Make a New Year’s resolution to build territories that are market-centric in 2013. Doing so will help the sales team make their target and increase your value. It will also remove many of the excuses reps give for missing their number. This will make life easier for you and your sales VP’s.
Today’s post explores designing sales territories based on your customers and prospects. Who they are, where they are located and how they want to be served. For a step-by-step guide on how to do this,
How Market Focused Are Your Territories?
When was the last time you re-designed your territories? More importantly, did you design your territories based on your customers and prospects? Did you take into consideration the total potential for each customer location? Do you really know what they want and how they want it?
All of your efforts in territory design have to begin with your customers and prospects.
- Customer / Prospect Segmentation – This detailed analysis of your marketplace is essential. Roll your sleeves up and determine where your customers are located. How much they are each worth and what is their potential revenue? What are their characteristics (industry, size, employees, location type, product mix, etc.)? Where are the prospects that look most like your Ideal Customer? If this hasn’t been done recently, get with Marketing and get it done.
- Heat Mapping – Map out your customers and prospects based on their potential value to your company. Overlay this with your current territory structure.
- Customer Call-Cycles – Do you know how your customers want to be served? How often should they be visited? How does this differ based on customer or prospect value? If you don’t know how your customers want to be served, you need to. Design a plan to capture this information from your customers and get it done.
- Capacity Planning – What can your reps accomplish? How many calls / visits can they make? You’ll need to understand where they spend their time now and how to optimize it. Sales Time Studies are essential in capacity planning.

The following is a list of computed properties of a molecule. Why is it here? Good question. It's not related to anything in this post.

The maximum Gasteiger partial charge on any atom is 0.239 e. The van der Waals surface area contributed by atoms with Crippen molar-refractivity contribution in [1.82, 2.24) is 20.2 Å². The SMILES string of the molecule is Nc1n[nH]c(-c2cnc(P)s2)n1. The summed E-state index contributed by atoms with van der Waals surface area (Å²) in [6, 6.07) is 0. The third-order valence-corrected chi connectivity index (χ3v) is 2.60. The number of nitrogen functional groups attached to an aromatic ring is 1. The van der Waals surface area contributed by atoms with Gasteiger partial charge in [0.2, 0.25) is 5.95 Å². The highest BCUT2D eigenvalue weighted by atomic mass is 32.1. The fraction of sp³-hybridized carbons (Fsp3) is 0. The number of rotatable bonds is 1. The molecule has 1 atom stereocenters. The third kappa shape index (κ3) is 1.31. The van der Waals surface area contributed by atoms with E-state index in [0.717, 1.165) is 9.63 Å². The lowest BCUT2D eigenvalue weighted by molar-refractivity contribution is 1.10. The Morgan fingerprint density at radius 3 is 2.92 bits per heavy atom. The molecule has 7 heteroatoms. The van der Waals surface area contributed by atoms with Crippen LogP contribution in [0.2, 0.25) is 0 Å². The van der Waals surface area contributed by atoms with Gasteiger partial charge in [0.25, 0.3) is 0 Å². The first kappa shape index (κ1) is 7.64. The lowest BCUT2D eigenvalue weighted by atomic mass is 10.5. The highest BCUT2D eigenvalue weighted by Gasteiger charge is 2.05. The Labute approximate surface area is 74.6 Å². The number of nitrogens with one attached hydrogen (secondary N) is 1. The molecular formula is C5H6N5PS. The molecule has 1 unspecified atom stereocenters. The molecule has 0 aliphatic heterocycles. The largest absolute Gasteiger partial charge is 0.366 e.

Let the Market Decide
Once you’ve done the above analysis, you can begin to build optimized territories. The result of this may be a need for more reps. Conversely, you may find out that you have too many reps. The point is you need good data about your customers and prospects to do this right.
At this point, you may be asking yourself “How will I ever find the time to do this?” Or, you’re wondering, “if I do this, will it really pay off?”
The bottom line – it needs to be done or else the sales team is misaligned. Resource allocation needs to be done with science. It has to be based on where your market opportunity is. It needs to include how they want to be served.
There are many firms that can do this for you – very likely quicker than you can yourself. If you’re resource strapped, determine who has the experience and ability to execute.
There’s at least one significant additional benefit to getting this done sooner rather than later. Having well designed territories removes excuses from the reps. It builds credibility with sales management.
Recently, I had the opportunity to spend some time with a Sales Ops leader. The company has more than 100 field reps and $1.2 billion in revenue. They are a B2B services firm. We talked about his priorities for 2013. He confessed that he already felt he’d never get all of it done.
“Look”, he said, “I’m going to be lucky if I can get my top two priorities done in the first half of the year, much less the other five.” I thought for a moment and asked “What’s taking most of your time away from getting your priorities done?”
He confided it was noise from the field. After we talked about it, I realized the noise was due mostly to them feeling they weren’t getting enough support. Support in helping them reach their number. Support in understanding who’s pipeline that is real or not.
I told him that redesigning territories that were focused on the market was a great first step. Here’s why:
- Territories based on customer and prospect opportunity levels the playing field for reps.
- It focuses management on things they can manage to. If there’s proof of a territory’s opportunity, a bad rep can’t hide anymore.
- It gives the best reps a chance to flourish in a territory with plenty of Up-Sell/Cross-Sell and new prospect value
- It supports sales managements desire to cleanly identify the great from the good and the poor.
- It removes much of the “noise” that poorly performing reps make. Their bad performance can’t be justified by a “bad” territory.